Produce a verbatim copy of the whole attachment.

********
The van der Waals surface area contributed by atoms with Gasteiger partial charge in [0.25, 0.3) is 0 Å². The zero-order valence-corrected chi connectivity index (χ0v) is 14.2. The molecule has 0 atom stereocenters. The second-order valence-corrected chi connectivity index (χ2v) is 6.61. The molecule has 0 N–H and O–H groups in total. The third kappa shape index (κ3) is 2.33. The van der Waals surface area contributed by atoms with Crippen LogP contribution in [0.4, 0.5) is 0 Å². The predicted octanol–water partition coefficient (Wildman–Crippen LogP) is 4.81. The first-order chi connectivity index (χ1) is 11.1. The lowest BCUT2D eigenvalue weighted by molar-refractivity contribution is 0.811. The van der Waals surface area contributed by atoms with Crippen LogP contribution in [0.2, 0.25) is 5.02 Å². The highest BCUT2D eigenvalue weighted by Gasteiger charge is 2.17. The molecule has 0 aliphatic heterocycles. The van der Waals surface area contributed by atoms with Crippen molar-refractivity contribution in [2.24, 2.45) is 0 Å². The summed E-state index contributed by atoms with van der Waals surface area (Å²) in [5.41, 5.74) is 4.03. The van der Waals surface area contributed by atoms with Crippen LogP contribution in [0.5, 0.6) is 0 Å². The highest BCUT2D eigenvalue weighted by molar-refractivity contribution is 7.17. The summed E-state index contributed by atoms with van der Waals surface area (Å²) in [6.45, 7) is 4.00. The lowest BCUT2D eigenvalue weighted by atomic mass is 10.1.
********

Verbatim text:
The van der Waals surface area contributed by atoms with Gasteiger partial charge in [0.25, 0.3) is 0 Å². The zero-order valence-corrected chi connectivity index (χ0v) is 14.2. The molecule has 0 atom stereocenters. The second-order valence-corrected chi connectivity index (χ2v) is 6.61. The molecule has 0 N–H and O–H groups in total. The third kappa shape index (κ3) is 2.33. The van der Waals surface area contributed by atoms with Crippen LogP contribution in [0.4, 0.5) is 0 Å². The predicted octanol–water partition coefficient (Wildman–Crippen LogP) is 4.81. The first-order chi connectivity index (χ1) is 11.1. The lowest BCUT2D eigenvalue weighted by molar-refractivity contribution is 0.811. The van der Waals surface area contributed by atoms with Crippen LogP contribution in [0.2, 0.25) is 5.02 Å². The highest BCUT2D eigenvalue weighted by Gasteiger charge is 2.17. The molecule has 0 aliphatic heterocycles. The van der Waals surface area contributed by atoms with Crippen molar-refractivity contribution in [2.24, 2.45) is 0 Å². The summed E-state index contributed by atoms with van der Waals surface area (Å²) in [5.41, 5.74) is 4.03. The van der Waals surface area contributed by atoms with Crippen LogP contribution in [0.5, 0.6) is 0 Å². The highest BCUT2D eigenvalue weighted by molar-refractivity contribution is 7.17. The summed E-state index contributed by atoms with van der Waals surface area (Å²) in [6.45, 7) is 4.00. The lowest BCUT2D eigenvalue weighted by atomic mass is 10.1.